I currently only use some of these management methods from time to time, and some with greater effect than others. In all cases, I can improve my use of them.
1. Task list
Keeping a running tally of various tasks that need to be done is the first step in ensuring that the rest of these steps are doable. The aim with a task list is to lay everything out in a format that allows you to take complete stock of what needs to be done and when it needs to be done by (so task and deadline are the two main columns).
Once items have been laid out, they can then be arranged by priority and goals may be set to keep me on task. Items can be arranged by deadline, level of difficulty, and time required, and tasks can be broken down into smaller groups in order to allow me to work through smaller steps with their own timeline that will help me complete a task in a more ordered manner.
3. Time blocking and dedicated time
Tasks that have been prioritized then need to be blocked out with time devoted to them (and with other things excluded from that time). The aim here is to ensure that there is uninterrupted time that can be used to complete given tasks to help meet the priorities and deadlines already set.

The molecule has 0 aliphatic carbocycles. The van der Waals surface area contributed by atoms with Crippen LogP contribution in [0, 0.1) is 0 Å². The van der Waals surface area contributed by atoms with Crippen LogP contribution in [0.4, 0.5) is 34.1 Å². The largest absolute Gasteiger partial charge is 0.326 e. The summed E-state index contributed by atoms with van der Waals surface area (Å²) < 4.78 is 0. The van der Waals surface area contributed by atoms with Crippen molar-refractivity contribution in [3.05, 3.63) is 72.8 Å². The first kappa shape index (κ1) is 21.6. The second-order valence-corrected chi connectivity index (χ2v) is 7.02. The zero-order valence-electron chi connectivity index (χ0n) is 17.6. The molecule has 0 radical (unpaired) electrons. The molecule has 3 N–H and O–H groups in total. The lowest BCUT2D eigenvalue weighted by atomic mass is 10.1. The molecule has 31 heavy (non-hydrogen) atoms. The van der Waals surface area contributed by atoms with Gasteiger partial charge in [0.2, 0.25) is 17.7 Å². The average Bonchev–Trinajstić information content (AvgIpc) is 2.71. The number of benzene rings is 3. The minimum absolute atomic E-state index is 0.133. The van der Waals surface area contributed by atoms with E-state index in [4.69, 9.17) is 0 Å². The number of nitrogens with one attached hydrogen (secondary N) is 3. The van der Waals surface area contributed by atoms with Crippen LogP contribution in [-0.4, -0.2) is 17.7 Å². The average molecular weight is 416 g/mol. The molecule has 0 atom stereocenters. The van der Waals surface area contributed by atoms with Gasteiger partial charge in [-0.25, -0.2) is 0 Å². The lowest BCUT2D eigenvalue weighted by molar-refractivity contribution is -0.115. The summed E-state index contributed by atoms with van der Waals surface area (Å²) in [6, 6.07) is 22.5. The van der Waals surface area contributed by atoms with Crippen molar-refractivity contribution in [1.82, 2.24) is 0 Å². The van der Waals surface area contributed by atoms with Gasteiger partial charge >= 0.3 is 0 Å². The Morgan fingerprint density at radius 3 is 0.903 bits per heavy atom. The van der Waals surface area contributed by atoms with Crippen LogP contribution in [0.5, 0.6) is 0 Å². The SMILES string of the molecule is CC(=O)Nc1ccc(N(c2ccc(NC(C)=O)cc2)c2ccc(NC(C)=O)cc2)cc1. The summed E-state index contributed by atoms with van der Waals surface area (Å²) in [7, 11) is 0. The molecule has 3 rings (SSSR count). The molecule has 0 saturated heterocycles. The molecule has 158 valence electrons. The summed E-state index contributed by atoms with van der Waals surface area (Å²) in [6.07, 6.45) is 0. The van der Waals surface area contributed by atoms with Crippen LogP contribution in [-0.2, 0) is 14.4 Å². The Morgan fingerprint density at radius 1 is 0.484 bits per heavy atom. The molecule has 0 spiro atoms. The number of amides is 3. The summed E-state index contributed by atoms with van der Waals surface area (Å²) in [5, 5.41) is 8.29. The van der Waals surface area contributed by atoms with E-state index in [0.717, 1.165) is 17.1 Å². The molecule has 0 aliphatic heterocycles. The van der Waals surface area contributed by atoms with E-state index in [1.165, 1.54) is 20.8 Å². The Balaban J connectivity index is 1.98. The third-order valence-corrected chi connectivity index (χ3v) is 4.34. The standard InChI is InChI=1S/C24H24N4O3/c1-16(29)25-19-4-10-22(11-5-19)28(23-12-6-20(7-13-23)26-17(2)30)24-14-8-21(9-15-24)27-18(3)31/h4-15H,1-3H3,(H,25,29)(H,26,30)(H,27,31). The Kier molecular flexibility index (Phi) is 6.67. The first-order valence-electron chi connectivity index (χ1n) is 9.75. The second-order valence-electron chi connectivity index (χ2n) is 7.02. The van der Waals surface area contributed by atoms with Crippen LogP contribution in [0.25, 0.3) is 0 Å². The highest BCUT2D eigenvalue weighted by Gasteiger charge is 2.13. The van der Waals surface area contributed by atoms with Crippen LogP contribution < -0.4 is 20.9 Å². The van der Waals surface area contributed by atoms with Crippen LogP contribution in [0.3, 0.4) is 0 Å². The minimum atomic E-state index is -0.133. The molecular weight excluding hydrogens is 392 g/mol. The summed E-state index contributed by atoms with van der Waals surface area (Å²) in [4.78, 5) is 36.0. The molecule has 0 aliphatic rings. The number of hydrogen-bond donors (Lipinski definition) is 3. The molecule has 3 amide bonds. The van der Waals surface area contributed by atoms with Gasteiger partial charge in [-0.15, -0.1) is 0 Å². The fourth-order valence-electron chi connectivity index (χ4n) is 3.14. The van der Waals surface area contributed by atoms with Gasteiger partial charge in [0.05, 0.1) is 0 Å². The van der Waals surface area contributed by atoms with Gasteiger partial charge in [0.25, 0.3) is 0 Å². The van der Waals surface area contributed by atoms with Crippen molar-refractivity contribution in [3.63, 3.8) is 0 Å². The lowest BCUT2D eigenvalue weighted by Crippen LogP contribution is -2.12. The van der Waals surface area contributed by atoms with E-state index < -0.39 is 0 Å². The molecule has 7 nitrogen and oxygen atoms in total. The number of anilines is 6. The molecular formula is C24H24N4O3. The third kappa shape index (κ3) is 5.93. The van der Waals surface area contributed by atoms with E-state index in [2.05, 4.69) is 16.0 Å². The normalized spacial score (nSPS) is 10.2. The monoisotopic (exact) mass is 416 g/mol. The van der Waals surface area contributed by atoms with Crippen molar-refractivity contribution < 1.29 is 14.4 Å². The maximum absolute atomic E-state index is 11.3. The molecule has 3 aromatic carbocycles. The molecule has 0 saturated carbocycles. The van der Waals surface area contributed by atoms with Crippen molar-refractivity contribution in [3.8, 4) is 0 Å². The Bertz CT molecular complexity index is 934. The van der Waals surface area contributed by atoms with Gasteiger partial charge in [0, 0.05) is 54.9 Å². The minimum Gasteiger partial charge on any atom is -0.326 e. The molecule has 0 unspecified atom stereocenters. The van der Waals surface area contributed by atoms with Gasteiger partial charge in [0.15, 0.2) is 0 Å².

4. Schedulers and/or calendars
Scheduling programs and calendars with ticklers or alarms are vital to staying on task or keeping updated. I currently use a calendar on my phone to keep appointments and keep track of important deadlines, and the alarm function helps greatly in terms of ensuring that I complete the tasks or arrive where I am supposed to be at a given time.
5. Prevent burnout
Burnout can derail any sort of time management by making the process appear hopeless and impossible. Preventing burnout is vital to keeping your time effectively managed and ensuring that the process will not falter based on such feelings.